Here with me now, Jerry Cox, president of Arkansas Family Council Action Committee, the group pushing this measure.

Let me use a famous example. We both know Angelina Jolie and Madonna have both adopted children. So what you`re suggesting is that actress and U.N. goodwill ambassador Angelina Jolie and Brad Pitt are not fit to adopt kids in your state, because they`re not married, but Madonna and Guy Ritchie are fit, because they are married, even though they`re getting divorced. Does that really make any sense?

JERRY COX, PRESIDENT, ARKANSAS FAMILY COUNCIL ACTION COMMITTEE: Well, let me tell you what makes sense. We -- in this country...

VELEZ MITCHELL: Please, tell me.

COX: ... we always put the welfare of children ahead of the rights of adults. And so people want to focus on, well, what`s best for the adult, what`s best for this couple?

What we`re saying is, this is about justice for children who are in the foster care system here in Arkansas.


COX: And so when you look at it from that point of view, then absolutely, this law makes all the sense in the world.

VELEZ MITCHELL: That`s slightly upside-down logic, because there are 129,000 children waiting to be adopted in 2006. And the vast majority of them are desperate for homes.

And now for the first time in American history, recently, unmarried couples, according to the U.S. Census Bureau, are the majority. Married couples are the minority.

So you`re saying most Americans shouldn`t be allowed to adopt kids, only married couples, even though there are all these kids waiting desperately for good homes, and are sitting in foster care languishing, sometimes being out on the streets as throw-away kids, ending up in child prostitution. But that`s better than ending up with an unmarried couple.

COX: Well, let me tell you what. We could put every child in foster care. In fact, every child in foster care was in a home somewhere. If our goal was just to find a home for the children, we should have left them where they were. But we didn`t, because we value child welfare in this country. And especially in my state, we value it.

And in fact, the Department of Human Services, until just the other day, had a policy that exactly mirrors this law regarding foster care. And so evidently, they thought it was a good idea. The professional child-care workers thought it was a great idea.

VELEZ MITCHELL: Let me get to one other issue, because we`re short on time here.

COX: Sure.

VELEZ MITCHELL: In 2006 Arkansas` Supreme Court struck down a state policy that banned gays from becoming foster parents. A lot of people think this is a sly way to basically try to stop gays from becoming foster parents.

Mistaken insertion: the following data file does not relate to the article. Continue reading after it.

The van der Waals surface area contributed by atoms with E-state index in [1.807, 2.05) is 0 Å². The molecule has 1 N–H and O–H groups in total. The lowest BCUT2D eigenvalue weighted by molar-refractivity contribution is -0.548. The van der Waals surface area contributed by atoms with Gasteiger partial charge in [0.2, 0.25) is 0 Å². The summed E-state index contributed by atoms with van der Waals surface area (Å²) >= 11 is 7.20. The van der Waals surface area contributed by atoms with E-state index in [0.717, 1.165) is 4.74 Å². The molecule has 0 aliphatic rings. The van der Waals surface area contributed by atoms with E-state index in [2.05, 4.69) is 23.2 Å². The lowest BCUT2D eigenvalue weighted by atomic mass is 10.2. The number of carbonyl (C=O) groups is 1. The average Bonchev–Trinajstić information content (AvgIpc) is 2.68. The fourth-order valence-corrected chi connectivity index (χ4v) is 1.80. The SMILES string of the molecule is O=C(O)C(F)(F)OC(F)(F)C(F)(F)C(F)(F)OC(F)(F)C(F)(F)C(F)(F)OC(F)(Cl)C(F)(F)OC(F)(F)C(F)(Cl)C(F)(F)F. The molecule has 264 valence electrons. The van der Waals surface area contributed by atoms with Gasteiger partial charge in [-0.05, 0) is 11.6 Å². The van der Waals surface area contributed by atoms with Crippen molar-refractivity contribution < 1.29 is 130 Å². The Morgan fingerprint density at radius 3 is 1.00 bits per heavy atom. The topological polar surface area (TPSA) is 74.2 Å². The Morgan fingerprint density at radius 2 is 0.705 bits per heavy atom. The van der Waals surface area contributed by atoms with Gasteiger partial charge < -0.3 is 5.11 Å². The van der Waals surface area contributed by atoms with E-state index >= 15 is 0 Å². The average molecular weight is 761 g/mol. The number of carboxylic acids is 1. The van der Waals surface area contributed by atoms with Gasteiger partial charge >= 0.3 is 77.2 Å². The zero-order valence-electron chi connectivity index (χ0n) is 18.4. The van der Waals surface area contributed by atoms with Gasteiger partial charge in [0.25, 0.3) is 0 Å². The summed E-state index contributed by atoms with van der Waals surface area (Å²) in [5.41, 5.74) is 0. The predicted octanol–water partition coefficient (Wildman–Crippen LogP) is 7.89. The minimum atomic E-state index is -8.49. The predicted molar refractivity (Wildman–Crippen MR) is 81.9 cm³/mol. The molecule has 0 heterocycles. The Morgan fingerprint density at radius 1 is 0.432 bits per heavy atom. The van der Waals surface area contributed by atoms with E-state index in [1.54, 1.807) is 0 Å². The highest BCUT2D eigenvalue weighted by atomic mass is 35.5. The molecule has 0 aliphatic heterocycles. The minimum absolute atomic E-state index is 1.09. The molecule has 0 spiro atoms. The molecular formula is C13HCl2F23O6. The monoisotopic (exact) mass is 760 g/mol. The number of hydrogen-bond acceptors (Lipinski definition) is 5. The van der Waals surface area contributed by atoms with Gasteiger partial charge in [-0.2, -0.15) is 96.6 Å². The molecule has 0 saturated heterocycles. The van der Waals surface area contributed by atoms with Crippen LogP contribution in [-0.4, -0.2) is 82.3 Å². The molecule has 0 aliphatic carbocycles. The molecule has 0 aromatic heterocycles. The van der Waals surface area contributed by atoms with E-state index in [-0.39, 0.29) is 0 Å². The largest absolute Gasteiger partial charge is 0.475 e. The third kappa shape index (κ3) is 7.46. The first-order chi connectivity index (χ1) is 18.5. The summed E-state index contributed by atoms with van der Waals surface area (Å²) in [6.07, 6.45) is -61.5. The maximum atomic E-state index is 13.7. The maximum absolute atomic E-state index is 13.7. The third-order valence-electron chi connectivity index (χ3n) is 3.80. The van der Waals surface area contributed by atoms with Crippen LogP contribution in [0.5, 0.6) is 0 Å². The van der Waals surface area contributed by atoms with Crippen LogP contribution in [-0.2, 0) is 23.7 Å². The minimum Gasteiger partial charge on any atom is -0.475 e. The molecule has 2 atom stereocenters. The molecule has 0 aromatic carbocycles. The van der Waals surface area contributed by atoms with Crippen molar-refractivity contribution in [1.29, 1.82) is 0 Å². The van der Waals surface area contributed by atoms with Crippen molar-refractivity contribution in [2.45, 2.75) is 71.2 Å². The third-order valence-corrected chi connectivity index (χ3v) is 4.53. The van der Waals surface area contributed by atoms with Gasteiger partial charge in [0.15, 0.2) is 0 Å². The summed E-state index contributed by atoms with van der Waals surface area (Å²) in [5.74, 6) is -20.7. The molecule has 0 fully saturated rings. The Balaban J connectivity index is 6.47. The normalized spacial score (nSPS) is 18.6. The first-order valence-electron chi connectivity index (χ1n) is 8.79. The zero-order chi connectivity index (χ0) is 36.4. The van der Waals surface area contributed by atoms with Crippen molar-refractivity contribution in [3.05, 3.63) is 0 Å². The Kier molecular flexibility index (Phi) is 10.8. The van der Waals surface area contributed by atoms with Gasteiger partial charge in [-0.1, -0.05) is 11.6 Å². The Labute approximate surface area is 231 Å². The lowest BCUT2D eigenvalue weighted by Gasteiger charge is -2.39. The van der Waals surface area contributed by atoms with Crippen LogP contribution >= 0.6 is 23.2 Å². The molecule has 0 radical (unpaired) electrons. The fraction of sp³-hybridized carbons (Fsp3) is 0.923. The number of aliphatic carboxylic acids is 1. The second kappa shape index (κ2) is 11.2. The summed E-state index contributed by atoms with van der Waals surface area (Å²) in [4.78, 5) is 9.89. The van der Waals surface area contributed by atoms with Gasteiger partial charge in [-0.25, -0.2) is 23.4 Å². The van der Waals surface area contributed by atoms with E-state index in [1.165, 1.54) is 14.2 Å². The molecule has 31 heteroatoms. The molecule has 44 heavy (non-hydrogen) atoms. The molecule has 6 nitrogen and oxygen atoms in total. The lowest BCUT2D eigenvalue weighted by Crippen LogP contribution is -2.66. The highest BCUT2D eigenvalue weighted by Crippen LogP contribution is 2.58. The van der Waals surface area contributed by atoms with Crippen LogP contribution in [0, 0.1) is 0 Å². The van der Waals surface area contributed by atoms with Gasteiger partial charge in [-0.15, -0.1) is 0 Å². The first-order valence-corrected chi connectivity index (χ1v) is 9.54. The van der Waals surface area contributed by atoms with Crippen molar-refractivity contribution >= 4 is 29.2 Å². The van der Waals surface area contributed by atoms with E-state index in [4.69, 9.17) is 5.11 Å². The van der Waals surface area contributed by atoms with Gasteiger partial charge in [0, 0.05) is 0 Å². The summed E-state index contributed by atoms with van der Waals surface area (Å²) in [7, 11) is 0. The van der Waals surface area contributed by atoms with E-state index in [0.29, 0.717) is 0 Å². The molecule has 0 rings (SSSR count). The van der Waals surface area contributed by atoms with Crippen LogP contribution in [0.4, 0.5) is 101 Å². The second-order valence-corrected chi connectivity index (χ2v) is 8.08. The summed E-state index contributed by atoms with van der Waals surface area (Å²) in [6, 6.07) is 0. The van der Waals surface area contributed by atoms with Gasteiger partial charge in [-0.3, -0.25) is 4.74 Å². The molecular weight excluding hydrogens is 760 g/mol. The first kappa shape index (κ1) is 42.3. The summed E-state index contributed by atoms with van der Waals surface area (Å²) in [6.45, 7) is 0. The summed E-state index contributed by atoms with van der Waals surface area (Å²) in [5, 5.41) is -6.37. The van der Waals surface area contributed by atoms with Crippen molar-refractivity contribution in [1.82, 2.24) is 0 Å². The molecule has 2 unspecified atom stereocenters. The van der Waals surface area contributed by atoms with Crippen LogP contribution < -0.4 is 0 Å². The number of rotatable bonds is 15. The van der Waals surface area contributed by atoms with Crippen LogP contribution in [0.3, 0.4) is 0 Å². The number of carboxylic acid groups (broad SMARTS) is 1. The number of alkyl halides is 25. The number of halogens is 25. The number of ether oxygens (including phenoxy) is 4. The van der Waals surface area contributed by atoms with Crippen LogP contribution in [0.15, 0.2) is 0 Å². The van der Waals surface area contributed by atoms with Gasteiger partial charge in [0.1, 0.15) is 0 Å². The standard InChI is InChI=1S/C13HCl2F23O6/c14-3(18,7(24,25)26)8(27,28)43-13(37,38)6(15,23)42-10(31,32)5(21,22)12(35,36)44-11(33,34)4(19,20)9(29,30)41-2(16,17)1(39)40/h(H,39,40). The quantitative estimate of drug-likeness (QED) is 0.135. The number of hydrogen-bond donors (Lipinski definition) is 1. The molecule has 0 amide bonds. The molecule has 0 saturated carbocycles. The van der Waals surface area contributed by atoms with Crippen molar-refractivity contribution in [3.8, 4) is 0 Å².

COX: This issue doesn`t say anything about gay or straight.

VELEZ MITCHELL: It doesn`t. But it has the same effect as the law that was struck down.

COX: It has the effect of saying that children will not be placed in homes where there`s a live-in boyfriend or a live-in girlfriend. That`s a great policy, because the state of Arkansas has had that for years. They just recently said, "Maybe we ought to reverse it." The voters of Arkansas are going to have the chance on November 4 to put that good policy into law.

VELEZ MITCHELL: Well, we are almost out of time. But I think I hear you. And I thank you for joining us. And I just want to let you know that most of the people that I know, including myself, would be unable to adopt under that law if it passes. And I don`t think of myself as a perv. I think I`d be a good parent if I chose to be one.

We`re hearing from "TMZ" tonight, which is breaking an exclusive story on drugs and the murders of the family of "Dreamgirls" star Jennifer Hudson. All sorts of new developments. Stay with us. We`ll have it in a second.



MICHELE DAVIS BALFOUR, MOTHER OF WILLIAM BALFOUR: If William Balfour is right, no means am I going to shoot her cold in the face. I know my son didn`t do this.


JANE VELEZ-MITCHELL, HN ANCHOR: Stunning new developments tonight. The mother of the person of interest in the Chicago slayings of superstar Jennifer Hudson`s family comes to her son`s defense.

But of course, that`s what you would expect a mother to do. The mother is the person always there at any defendant`s side to the very end. Mom is there.